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26 security officers killed in attacks across Afghanistan

Afghan security officials inspect the scene of three explosions in December 2017. Photo: Wali Sabawoon/NurPhoto via Getty Images

At least 26 government security officers were killed after a series of attacks on government outposts on Saturday night and Sunday in northern and eastern Afghanistan, according to the New York Times. The Afghan government blamed those attacks on Taliban insurgents. Two schools were also burned down, though the perpetrators were not clear.

The big picture: Per the Times, attacks on schools "were common 10 years ago" for the Taliban, but they swore them off after outcries from communities. But the Wilson Center's Michael Kugelman told Axios last month that the Taliban is "ramping up its attacks on civilians...to convey the impression that the government can’t protect its people."

Haley Britzky 1 hour ago
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The E.U. and U.K. want to be front and center on AI research

Theresa May visits an engineering facility.
Britain's Prime Minister Theresa May visits an engineering training facility in Birmingham. Photo: Andrew Yates/AFP/Getty Images

The E.U. and U.K. both announced major investments in artificial intelligence research this week, with more than 50 tech companies contributing to a £1 billion deal in the U.K., and the European Commission announcing it would be allocating €1.5 billion to AI research until 2020.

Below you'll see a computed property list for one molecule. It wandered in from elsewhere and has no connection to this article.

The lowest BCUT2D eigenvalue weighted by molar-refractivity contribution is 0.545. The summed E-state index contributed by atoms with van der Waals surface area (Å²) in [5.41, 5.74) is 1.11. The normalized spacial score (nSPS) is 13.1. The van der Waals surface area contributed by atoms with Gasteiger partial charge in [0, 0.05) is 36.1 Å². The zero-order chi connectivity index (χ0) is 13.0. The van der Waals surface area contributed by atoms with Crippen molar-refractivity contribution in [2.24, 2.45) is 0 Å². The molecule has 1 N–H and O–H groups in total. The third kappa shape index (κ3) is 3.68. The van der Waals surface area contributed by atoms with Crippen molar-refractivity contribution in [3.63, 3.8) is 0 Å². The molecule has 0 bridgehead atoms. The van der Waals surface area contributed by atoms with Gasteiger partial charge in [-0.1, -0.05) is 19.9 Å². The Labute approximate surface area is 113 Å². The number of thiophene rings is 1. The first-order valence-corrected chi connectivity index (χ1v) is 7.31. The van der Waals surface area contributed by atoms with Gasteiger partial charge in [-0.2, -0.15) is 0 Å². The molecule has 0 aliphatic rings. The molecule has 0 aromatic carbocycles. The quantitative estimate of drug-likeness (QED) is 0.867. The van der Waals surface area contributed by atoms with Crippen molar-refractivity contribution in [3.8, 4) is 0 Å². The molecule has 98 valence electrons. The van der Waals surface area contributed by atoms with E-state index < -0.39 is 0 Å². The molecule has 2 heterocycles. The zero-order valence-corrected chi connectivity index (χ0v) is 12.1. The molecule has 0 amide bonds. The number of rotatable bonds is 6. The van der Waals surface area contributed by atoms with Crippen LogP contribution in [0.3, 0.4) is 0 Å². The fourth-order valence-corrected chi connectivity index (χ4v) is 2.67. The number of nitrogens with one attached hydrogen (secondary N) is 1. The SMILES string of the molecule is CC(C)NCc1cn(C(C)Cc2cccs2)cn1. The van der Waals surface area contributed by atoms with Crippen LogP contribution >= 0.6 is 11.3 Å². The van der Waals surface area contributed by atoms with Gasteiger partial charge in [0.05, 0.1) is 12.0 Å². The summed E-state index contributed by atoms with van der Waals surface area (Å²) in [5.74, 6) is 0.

The big picture: The U.K.'s deal, as detailed in a government press release, will include funding for "8,000 specialist computer science teachers, 1,000 government-funded AI PhDs by 2025," and development for a "prestigious global Turing Fellowship" program to attract top talent. Per the release, the U.K. will also be developing "a world-leading Centre for Data Ethics and Innovation," to emphasize ethical standards with AI research. The E.U.'s deal also includes laying out clear ethical guidelines by the end of 2018.

Mike Pompeo’s first foreign trip

Mike Pompeo
CIA Director Mike Pompeo testifies on worldwide threats. Photo: SAUL LOEB/AFP/Getty Images

If he is confirmed as Secretary of State tomorrow, Mike Pompeo will embark on his first foreign trip as secretary to Brussels for the NATO Summit, Axios has learned. Bloomberg first reported the contingency planning for the potential trip.

The details: “The acting secretary John Sullivan is ready to go to the NATO summit in Brussels Thursday,” a senior administration official told Axios. “The secretary-designate Mike Pompeo is prepared to travel to the meeting of foreign ministers to reaffirm our commitment to NATO and coordinate the alliance’s response to Russian aggression.”